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Who Needs Access to Public Records?
Records created by the federal and state governments are public documents. These records are created in accordance with the law, and are maintained and stored over time in order to give us access to our history. The need to access these records goes well beyond compiling family histories and is affects people in many industries.
Forensic genealogy is genealogical research, analysis, and report writing that requires attention to legal and sometimes scientific implications. Forensic genealogists are often called upon to testify in court. Because they work with 20th and 21st century data their needs are often curtailed by overly restrictive public access regulations. The work of forensic genealogist spans a broad spectrum, and includes researching unknown or missing heirs for probate, military repatriation, dual citizenship, immigration, oil and gas/mineral rights, adoptions, and guardianships, just to name a few!
Congress sent a mandate to the US military in 2009 to redouble their efforts at finding and recovering the remains of servicemen missing or killed in previous wars. In order to do this, they hire accredited genealogists who must locate present day family members of these fallen patriots for two reasons. First, they need to identify the actual remains, using both genealogy and DNA technology. The remains are handed over to the soldier's legal next of kin for burial, and to provide closure to the family. The use of Social Security Death Index and all vital records is critical in locating these family members.
Family Health Histories Save Lives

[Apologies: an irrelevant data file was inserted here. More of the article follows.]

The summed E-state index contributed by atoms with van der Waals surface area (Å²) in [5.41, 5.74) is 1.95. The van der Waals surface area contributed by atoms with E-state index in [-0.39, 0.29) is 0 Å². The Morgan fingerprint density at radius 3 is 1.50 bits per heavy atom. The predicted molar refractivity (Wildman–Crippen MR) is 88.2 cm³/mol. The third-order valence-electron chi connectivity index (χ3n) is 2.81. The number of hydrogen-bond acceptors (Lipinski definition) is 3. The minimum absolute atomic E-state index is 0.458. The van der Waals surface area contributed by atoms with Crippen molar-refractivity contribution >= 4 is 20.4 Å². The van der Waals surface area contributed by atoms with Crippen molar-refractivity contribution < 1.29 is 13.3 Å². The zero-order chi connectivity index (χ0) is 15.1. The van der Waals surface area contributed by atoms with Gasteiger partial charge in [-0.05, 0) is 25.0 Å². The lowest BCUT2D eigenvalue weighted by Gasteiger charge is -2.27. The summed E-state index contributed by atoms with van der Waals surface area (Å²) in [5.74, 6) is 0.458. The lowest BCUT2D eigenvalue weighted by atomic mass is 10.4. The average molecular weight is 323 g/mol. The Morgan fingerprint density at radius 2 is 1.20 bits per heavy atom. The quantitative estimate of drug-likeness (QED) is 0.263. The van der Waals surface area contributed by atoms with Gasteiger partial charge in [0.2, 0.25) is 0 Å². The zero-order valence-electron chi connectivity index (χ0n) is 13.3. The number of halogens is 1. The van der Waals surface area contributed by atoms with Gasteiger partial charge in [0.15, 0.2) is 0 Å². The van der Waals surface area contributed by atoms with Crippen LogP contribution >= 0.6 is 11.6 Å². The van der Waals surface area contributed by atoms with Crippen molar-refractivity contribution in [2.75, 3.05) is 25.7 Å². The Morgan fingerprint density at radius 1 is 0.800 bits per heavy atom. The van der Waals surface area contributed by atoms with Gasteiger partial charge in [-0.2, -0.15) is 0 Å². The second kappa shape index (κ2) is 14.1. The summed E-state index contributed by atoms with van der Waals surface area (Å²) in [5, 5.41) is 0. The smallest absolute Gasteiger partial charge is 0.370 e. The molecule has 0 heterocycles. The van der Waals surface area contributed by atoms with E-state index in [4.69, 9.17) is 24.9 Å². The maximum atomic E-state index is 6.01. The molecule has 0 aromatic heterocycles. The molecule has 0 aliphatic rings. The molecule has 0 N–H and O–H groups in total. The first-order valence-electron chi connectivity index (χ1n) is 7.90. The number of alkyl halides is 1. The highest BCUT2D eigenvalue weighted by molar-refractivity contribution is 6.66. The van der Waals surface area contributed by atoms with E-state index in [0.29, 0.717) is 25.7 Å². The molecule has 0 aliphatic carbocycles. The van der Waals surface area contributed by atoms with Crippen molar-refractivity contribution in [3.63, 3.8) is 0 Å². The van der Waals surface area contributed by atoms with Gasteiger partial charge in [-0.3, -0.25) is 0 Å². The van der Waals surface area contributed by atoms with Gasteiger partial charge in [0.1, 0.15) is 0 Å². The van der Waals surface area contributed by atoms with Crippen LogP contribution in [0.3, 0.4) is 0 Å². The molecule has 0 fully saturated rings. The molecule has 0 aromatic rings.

The Surgeon General of the United States has an initiative to encourage everyone to create a family health history. We have helped that along by giving you this form to fill out. You can fill it out online, then when you have finished, save it to your computer and you can then print it out and take it along to your doctor's appointments.
Not everyone knows exactly how their family members died. Family stories will say someone died of old age or of heartbreak. A death certificate will give you the detailed information you need, including age at death. When physicians look at inherited diseases, the age at onset is critical.
For this reason, every American needs acccess to vital records. We all have a right to know what diseases we may have inherited. Closure of vital records kills that opportunity. Literally.
MGC's Family Health Pedigree to fill out online and save.
A person dies. No one knows how to reach the family. The coroner’s investigators have exhausted their resources. A remarkable group of researchers called Unclaimed Persons uses their genealogical and investigative skills to locate the next of kin.
Unclaimed Persons has been working for five years and found kin for countless deceased individuals and closure for their families. They have a Facebook page for all the people who support their work.
If you would like to also volunteer to help work cases, you can register for a membership on the Unclaimed Persons forums.
It's not just genealogists and historical researchers who want to view these records. Journalists need access to government records in order to main transparency in government. The Freedom of Information Act is a start, but when records are closed off to the public it's an invitation for political hijinks! "Open government is good government" is the cry of the Sunshine Week people. Launched in 2005, Sunshine Week has grown into an enduring annual initiative to promote open government and push back against excessive official secrecy. They have an annual "Sunshine Week" conference to illuminate the problems and enable citizens to fight for the right to access public records. They appeal to journalists, civic groups, educators, elected officials, and private citizens to become involved in this cause.
Freedom of Information Act Requests